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Syria's Assad reshuffles top security posts
Syria's Assad reshuffles security and intelligence posts after bomb against inner circle
By The Associated Press

DAMASCUS, Syria (AP) President Bashar Assad on Tuesday reshuffled the generals at the core of his regime's highly secretive security apparatus after last week's bombing that killed four top officials charged with fighting the tenacious rebellion rocking the country, an official said.

The shakeup comes as the Syrian regime is fighting to regain the upper hand in its battle with rebels who recently have taken the fight to the heart of government power with attacks on the capital Damascus and the country's largest city of Aleppo.

The government official said that Assad appointed Maj. Gen. Ali Mamlouk, the former head of General Intelligence, to the key post of head of the National Security Council. His predecessor, Maj. Gen. Hisham Ikhtiyar, died of wounds sustained in the bombing, a government official said.

Maj. Gen. Abdel Fattah Qudsiyeh, the former head of Military Intelligence, was named the council's deputy chief, replacing a general who was apparently fired. The EU has imposed sanctions on Qudsiyeh for his role in the crackdown on the uprising.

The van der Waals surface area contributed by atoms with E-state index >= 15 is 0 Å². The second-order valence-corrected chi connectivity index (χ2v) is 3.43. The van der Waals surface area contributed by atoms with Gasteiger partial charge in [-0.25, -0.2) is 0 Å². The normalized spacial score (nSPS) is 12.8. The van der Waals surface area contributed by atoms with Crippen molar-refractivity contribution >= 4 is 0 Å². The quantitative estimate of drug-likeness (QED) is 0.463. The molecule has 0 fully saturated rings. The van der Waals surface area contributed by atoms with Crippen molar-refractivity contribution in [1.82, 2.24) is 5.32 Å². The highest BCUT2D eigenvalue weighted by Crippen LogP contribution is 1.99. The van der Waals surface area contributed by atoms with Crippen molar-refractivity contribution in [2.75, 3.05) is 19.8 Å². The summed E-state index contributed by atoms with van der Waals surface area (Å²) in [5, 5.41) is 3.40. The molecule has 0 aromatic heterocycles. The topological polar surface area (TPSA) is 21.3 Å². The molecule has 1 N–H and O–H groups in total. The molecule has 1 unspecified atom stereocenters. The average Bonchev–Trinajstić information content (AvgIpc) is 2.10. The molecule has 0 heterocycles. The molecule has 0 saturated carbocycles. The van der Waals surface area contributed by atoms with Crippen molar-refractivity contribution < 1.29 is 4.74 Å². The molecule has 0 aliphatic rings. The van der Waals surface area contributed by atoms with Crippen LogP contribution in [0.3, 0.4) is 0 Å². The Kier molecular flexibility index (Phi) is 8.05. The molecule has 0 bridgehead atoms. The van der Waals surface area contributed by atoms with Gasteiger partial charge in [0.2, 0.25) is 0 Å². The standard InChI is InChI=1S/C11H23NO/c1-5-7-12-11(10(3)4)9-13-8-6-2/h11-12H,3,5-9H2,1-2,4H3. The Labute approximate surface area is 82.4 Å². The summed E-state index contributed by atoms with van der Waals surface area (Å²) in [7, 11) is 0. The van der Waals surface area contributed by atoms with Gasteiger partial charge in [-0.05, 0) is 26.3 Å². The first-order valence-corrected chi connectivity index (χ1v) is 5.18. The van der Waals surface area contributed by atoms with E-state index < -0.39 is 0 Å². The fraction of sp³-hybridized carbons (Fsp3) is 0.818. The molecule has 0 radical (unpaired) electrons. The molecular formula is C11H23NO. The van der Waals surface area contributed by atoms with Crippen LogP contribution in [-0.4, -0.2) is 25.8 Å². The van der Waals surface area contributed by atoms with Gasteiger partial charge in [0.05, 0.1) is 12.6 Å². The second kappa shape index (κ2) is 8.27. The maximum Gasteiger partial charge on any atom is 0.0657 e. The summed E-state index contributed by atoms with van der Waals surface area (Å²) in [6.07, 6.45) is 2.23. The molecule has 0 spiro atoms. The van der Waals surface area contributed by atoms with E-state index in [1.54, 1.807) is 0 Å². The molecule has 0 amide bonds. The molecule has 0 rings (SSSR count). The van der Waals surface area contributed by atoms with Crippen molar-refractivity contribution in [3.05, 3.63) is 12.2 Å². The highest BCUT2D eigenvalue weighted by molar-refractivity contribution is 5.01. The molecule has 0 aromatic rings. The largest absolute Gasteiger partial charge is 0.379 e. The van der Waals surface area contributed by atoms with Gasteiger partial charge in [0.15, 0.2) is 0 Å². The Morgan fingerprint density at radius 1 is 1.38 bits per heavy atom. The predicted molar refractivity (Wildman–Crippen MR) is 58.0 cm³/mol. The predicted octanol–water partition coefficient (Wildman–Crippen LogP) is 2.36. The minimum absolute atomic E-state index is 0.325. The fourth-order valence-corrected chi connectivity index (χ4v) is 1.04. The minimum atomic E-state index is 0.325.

Assad also appointed his longtime aide and former Damascus security chief Maj. Gen. Rostom Ghazali the head of the Political Security Department. Maj. Gen. Deeb Zeitoun, who once held that job, will now be head of General Intelligence.

The new head of Military Intelligence is now Maj. Gen. Rafiq Shehadeh, according to the official, who spoke on condition of anonymity because of the sensitivity of the subject.

Last week's bomb attack struck a sharp blow to the regime's top brass, though government troops have now largely routed rebel forces fighting in the capital using heavy weapons such as artillery and attack helicopters. Since the bombing residents have reported government forces using a heavier hand to combat the insurgents in the cities.

The official spoke on condition of anonymity in order to discuss security matters.

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